• U.S.

LABOR: San Francisco Sandman

5 minute read

The four armed youths who invaded Johnny Kan’s restaurant in San Francisco’s Chinatown last week were in no particular hurry. They moved easily from table to table, taking every purse and wallet they could find among the 70 diners. Then they wrapped up their loot—some $5,000—in a tablecloth and walked out. The management asked everybody to remain seated—and served dinner on the house.

There was no point in calling the police. Some 90% of the city’s 1,935 policemen were out on strike for a 13% pay increase. It was the first such walkout in the city’s 125-year history. To combat it, Mayor Joseph Alioto took to TV to declare that the walkout “simply cannot be condoned and will not be condoned. I will not back away from this.” Buoyed up by a superior court judge’s ruling that declared the strike illegal and ordered the policemen back to work, Alioto also tried to preserve calm among the city’s 670,000 residents by strolling through the city’s seedy Tenderloin district to demonstrate that the streets were safe. Exuding the slithery self-confidence that marks his campaigning, the mayor passed out roses to women, stopped to link arms with a grinning transvestite, and reaffirmed his claim that there was “no need for panic.”

Matters soon looked more serious than the mayor admitted. A pipe bomb filled with black powder exploded on the front porch of Alioto’s home in the exclusive Presidio Heights district. Alioto’s wife Angelina was at home but was not hurt. A note left on the porch read: “Don’t threaten us.” The mayor announced that he felt that striking policemen were not implicated in the incident, and he resisted pleas that he call in the National Guard.

No Holiday. Though no thieves’ holiday came to pass, there were scattered acts of vandalism, looting and violence. Three Chinese youths opened fire on police picketing outside the Ingleside station. An angry motorist ran down two police pickets at the Mission station. In some cases, police used their guns to defend themselves. Requests for private armed guards soared, coming mostly from the city’s banks and financial houses. The guard-dog business was also brisk. Complained nonstriking Police Captain Jeremiah Taylor, with some exaggeration: “The kids—the kinkies —are tearing the town apart. We can’t handle it.”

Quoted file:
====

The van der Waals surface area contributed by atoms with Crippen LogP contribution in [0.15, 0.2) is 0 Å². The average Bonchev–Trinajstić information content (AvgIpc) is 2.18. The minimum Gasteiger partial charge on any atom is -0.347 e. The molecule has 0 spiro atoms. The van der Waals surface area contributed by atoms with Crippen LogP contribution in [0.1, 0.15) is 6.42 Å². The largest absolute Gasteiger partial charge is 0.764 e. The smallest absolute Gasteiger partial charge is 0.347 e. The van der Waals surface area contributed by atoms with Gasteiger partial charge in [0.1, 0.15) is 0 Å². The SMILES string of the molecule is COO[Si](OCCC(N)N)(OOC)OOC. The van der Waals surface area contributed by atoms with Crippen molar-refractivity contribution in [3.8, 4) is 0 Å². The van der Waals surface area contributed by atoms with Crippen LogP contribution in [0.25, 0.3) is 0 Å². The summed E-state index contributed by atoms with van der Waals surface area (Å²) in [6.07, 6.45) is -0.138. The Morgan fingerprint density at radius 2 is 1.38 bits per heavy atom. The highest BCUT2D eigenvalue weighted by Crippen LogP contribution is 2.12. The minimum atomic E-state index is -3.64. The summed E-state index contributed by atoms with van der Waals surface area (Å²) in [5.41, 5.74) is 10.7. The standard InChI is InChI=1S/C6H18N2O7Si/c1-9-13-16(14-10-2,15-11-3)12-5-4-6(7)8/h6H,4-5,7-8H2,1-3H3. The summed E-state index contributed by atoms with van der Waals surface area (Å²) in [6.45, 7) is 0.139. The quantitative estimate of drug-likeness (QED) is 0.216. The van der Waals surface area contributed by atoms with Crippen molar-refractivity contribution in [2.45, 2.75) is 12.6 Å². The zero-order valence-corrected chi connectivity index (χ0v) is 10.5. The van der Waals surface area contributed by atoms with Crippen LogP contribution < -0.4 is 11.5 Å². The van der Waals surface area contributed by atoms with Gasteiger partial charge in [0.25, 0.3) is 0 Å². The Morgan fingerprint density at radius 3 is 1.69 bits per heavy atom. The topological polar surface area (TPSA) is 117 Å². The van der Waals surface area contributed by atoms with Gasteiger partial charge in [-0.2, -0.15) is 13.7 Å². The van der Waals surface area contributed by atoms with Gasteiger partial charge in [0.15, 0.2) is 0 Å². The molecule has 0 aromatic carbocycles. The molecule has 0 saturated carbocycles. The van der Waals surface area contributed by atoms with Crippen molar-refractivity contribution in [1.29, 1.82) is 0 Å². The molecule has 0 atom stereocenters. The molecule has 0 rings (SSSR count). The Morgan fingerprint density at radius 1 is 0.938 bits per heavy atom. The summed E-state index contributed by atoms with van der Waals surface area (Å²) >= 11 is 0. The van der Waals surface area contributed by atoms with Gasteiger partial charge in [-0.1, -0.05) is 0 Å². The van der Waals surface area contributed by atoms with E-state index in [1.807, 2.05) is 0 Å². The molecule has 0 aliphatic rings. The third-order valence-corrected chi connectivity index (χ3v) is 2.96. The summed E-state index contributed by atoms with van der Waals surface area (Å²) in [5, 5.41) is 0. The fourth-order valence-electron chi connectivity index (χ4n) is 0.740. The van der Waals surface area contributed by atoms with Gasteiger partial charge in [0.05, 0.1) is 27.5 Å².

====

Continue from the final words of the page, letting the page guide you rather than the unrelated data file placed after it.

At midweek most of the city’s 1,700 firemen also struck, demanding the same increase in pay as the policemen. (The city’s legislative body, the eleven-member county board of supervisors, had voted to halve the proposed increases for both groups to 6.5%, which would have increased annual salaries from $16,644 to $17,724, instead of to the $18,816 for which the uniformed officers were asking.) Police and firemen both argued that some city street cleaners, plumbers and carpenters make as much as $400 more per month than do policemen and firemen. “We don’t begrudge anyone else their wages,” said one fireman, “but when you get a burning building with people screaming, just try sending in a laborer.”

With protective services virtually halted, the board of supervisors passed a resolution on Wednesday requesting Governor Edmund G. Brown Jr. to order in 200 highway patrolmen. It required Alioto’s signature, however, and he declined to sign the order, fearing that it would wreck the negotiations he was trying to maintain between the board and the strikers. “I’m so angry I can’t speak,” snapped Board President Dianne Feinstein, a candidate for Alioto’s job when the lame-duck mayor’s second four-year term expires in January. Replied Alioto: “That’s the best speech she’s ever made.” Somehow, though, the city’s divided authorities got together long enough to head off a strike by 1,900 transit workers that had been threatened for the end of the week. The workers were quickly granted a 2.3% pay increase.

While most San Franciscans remained calm and all 37 actual fires were extinguished, the uneasiness in the streets became obvious. Before dawn on Thursday, Alioto decided to shift ground and grant the strikers their full pay increase—with a compromise gesture delaying its enactment until Oct. 15. He did not inform the board of supervisors of his action until later that morning, Alioto told a news conference, because “I didn’t want to disturb their beauty sleep,” and he quietly hummed Mr. Sandman to the gathering .of reporters.

First Dictator. Furious at the mayor’s unilateral action, the board voted unanimously to reject his proposal, declaring that they would never “negotiate with outlaws.” Supervisor John Barbagelata, another mayoral candidate, denounced Alioto as “the first dictator in the United States.” Unruffled, Alioto, under the broad city charter provision that grants the mayor power “to do whatever he may deem necessary” to preserve the public welfare, declared a public emergency and ordered the increase carried out. Police and firemen went back to work almost immediately. Beamed the mayor: “The strike is over.”

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